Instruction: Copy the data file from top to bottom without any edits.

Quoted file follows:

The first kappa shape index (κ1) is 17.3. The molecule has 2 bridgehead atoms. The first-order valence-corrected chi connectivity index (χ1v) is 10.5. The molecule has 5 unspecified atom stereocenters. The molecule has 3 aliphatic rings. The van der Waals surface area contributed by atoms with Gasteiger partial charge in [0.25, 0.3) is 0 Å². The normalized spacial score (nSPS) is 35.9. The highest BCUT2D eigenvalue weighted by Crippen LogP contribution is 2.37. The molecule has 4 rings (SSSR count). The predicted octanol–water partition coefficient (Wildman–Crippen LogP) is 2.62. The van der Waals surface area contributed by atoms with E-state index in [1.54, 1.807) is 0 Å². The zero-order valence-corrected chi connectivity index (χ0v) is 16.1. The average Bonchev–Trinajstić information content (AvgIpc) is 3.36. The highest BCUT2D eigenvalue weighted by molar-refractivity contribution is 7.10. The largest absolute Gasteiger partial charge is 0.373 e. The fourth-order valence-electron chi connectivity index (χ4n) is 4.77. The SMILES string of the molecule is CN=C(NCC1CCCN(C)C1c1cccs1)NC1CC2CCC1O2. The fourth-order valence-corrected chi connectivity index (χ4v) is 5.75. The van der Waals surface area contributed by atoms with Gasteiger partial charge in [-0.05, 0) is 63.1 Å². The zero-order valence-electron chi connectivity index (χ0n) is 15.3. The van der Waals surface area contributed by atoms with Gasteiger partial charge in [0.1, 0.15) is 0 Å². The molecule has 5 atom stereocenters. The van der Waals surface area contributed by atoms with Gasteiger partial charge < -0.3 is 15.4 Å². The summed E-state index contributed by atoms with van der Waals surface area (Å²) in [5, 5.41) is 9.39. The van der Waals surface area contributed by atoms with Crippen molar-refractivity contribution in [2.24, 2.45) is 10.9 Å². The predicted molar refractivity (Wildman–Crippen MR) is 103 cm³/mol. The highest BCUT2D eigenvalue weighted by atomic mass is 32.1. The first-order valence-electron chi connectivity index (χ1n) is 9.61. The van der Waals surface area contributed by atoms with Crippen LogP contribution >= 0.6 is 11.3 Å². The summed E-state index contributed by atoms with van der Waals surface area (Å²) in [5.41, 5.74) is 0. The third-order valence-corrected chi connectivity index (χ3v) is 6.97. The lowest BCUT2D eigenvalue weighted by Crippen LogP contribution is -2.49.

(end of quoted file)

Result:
The first kappa shape index (κ1) is 17.3. The molecule has 2 bridgehead atoms. The first-order valence-corrected chi connectivity index (χ1v) is 10.5. The molecule has 5 unspecified atom stereocenters. The molecule has 3 aliphatic rings. The van der Waals surface area contributed by atoms with Gasteiger partial charge in [0.25, 0.3) is 0 Å². The normalized spacial score (nSPS) is 35.9. The highest BCUT2D eigenvalue weighted by Crippen LogP contribution is 2.37. The molecule has 4 rings (SSSR count). The predicted octanol–water partition coefficient (Wildman–Crippen LogP) is 2.62. The van der Waals surface area contributed by atoms with E-state index in [1.54, 1.807) is 0 Å². The zero-order valence-corrected chi connectivity index (χ0v) is 16.1. The average Bonchev–Trinajstić information content (AvgIpc) is 3.36. The highest BCUT2D eigenvalue weighted by molar-refractivity contribution is 7.10. The largest absolute Gasteiger partial charge is 0.373 e. The fourth-order valence-electron chi connectivity index (χ4n) is 4.77. The SMILES string of the molecule is CN=C(NCC1CCCN(C)C1c1cccs1)NC1CC2CCC1O2. The fourth-order valence-corrected chi connectivity index (χ4v) is 5.75. The van der Waals surface area contributed by atoms with Gasteiger partial charge in [-0.05, 0) is 63.1 Å². The zero-order valence-electron chi connectivity index (χ0n) is 15.3. The van der Waals surface area contributed by atoms with Gasteiger partial charge in [0.1, 0.15) is 0 Å². The molecule has 5 atom stereocenters. The van der Waals surface area contributed by atoms with Gasteiger partial charge < -0.3 is 15.4 Å². The summed E-state index contributed by atoms with van der Waals surface area (Å²) in [5, 5.41) is 9.39. The van der Waals surface area contributed by atoms with Crippen molar-refractivity contribution in [2.24, 2.45) is 10.9 Å². The predicted molar refractivity (Wildman–Crippen MR) is 103 cm³/mol. The highest BCUT2D eigenvalue weighted by atomic mass is 32.1. The first-order valence-electron chi connectivity index (χ1n) is 9.61. The van der Waals surface area contributed by atoms with Crippen LogP contribution >= 0.6 is 11.3 Å². The summed E-state index contributed by atoms with van der Waals surface area (Å²) in [5.41, 5.74) is 0. The third-order valence-corrected chi connectivity index (χ3v) is 6.97. The lowest BCUT2D eigenvalue weighted by Crippen LogP contribution is -2.49.